Sensory Processing Disorder

What is Sensory Processing Disorder?

Sensory Processing Disorder (SPD) is a neurological disorder that affects behavior, socialization, and ultimately learning in 5% - 16% of “average” children and 40% - 80% of children with other neurodevelopmental disorders (1). Some living with SPD are over-stimulated by the world around them, while others seem to crave certain types of sensation.  In either case, the brain is not processing information from the environment accurately. Thus their view of the world is different from ours, and their resulting movement, behavior, or attention level may seem inappropriate to the rest of us. However, their reaction may be very appropriate to what they’re seeing and experiencing. The cause of this disorder is still unknown.

Sensory Processing Disorder (SPD) is actually one of the better named conditions because the meaning is in the name.  The brains of people with SPD cannot process the sensory information from their environment accurately. These senses include the basic five: sight, hearing, smell, taste, and touch, as well as two lesser known, but very important senses called proprioception and vestibular sensation.

Proprioception is the sense coming from receptors in our muscles, joints and skin that send the brain information about the position of different body parts. The vestibular sense is involved with where our head is relative to gravity, and people often refer to it as the sense that helps us create balance.  This is true to a certain extent, but many factors comprise efficient balancing. In fact, the accuracy of proprioception has a significant effect on balance as well.

boy with headphones

Our brains depend on precise processing of sensory information to create maps of our body, our environment, and how we fit into the world.  If you want to pick up a glass of water, you need to know where your hand is on your body, where your hand is relative to the glass, and where the glass is on the table. Accurate processing of information is also vital to how we interact in our world socially and behaviorally.  When our brain isn’t breaking down the stimulation properly, our senses can’t interpret the information correctly.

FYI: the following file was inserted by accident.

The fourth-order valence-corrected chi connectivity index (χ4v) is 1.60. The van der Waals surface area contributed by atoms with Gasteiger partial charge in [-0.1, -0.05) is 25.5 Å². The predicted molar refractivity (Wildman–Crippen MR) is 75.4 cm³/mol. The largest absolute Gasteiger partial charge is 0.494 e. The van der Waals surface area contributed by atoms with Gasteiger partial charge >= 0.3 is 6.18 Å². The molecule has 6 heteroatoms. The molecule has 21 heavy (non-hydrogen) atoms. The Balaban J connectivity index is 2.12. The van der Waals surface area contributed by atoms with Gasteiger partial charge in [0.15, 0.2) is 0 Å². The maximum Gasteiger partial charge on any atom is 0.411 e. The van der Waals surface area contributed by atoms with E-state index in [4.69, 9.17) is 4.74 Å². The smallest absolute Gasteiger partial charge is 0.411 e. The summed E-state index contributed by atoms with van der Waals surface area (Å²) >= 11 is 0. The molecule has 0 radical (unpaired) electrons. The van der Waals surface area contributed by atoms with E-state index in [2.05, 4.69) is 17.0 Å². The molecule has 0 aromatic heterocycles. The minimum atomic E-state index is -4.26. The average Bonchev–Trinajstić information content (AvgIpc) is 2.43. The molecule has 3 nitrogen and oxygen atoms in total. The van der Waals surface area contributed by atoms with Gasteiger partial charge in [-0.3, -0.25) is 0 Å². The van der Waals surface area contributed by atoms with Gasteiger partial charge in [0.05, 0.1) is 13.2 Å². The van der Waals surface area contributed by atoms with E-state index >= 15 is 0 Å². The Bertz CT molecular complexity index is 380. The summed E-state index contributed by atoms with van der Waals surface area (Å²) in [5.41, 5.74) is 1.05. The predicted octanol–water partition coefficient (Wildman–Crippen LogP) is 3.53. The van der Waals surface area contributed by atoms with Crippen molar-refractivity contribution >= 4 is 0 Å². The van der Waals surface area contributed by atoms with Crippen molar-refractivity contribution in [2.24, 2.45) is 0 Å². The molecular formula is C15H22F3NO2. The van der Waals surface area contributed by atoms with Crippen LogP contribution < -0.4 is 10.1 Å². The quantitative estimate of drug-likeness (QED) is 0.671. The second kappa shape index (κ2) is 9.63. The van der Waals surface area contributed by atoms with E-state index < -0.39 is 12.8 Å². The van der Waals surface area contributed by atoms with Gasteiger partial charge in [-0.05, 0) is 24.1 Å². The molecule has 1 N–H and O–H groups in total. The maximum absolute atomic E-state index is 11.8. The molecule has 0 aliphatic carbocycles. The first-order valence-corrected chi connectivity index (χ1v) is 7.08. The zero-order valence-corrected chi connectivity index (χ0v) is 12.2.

Imagine the television being so loud that it hurts your ears, day in and day out. For people living with SPD, they are experiencing these sensory overloads constantly. Perhaps noises are louder, normally pleasant smells are overwhelming, food and clothing textures are unbearable. It’s irritating and exhausting living with these feelings. When your brain is constantly over or under stimulated by sensations, a meltdown or tantrum may seemingly come out of nowhere.

The way to create better sensory processing, as well as lessen behavioral issues, requires improving the processing in the brain.  This doesn’t mean children don’t need boundaries and discipline, but we can’t solve the problem until we address the cause and the cause lies in the way the brain processes our environment (2, 3).

Signs and Symptoms

There are many types of symptoms that a person living with SPD may experience.  


  • Touching
  • Noise and sounds
  • Busy environments (sound and visual)
  • Strong smells
  • Movement (such as spinning or rocking)
  • Texture of clothing
  • Texture and taste of foods


  • Motion sickness
  • Poor balance
  • Poor muscle tone
  • Poor coordination

Often SPD is broken down into categories and sub-categories of the diagnosis.  These classifications are based on the types of movement, behaviors, or signs/symptoms. If you have SPD you may fall into one or multiple of these three general categories and five sub-categories discussed by Carol Kranowitz, M.A. (2) and Lucy Jane Miller, PHD and her co-authors (3)  Follow the links to learn more about the various sub-categories of SPD: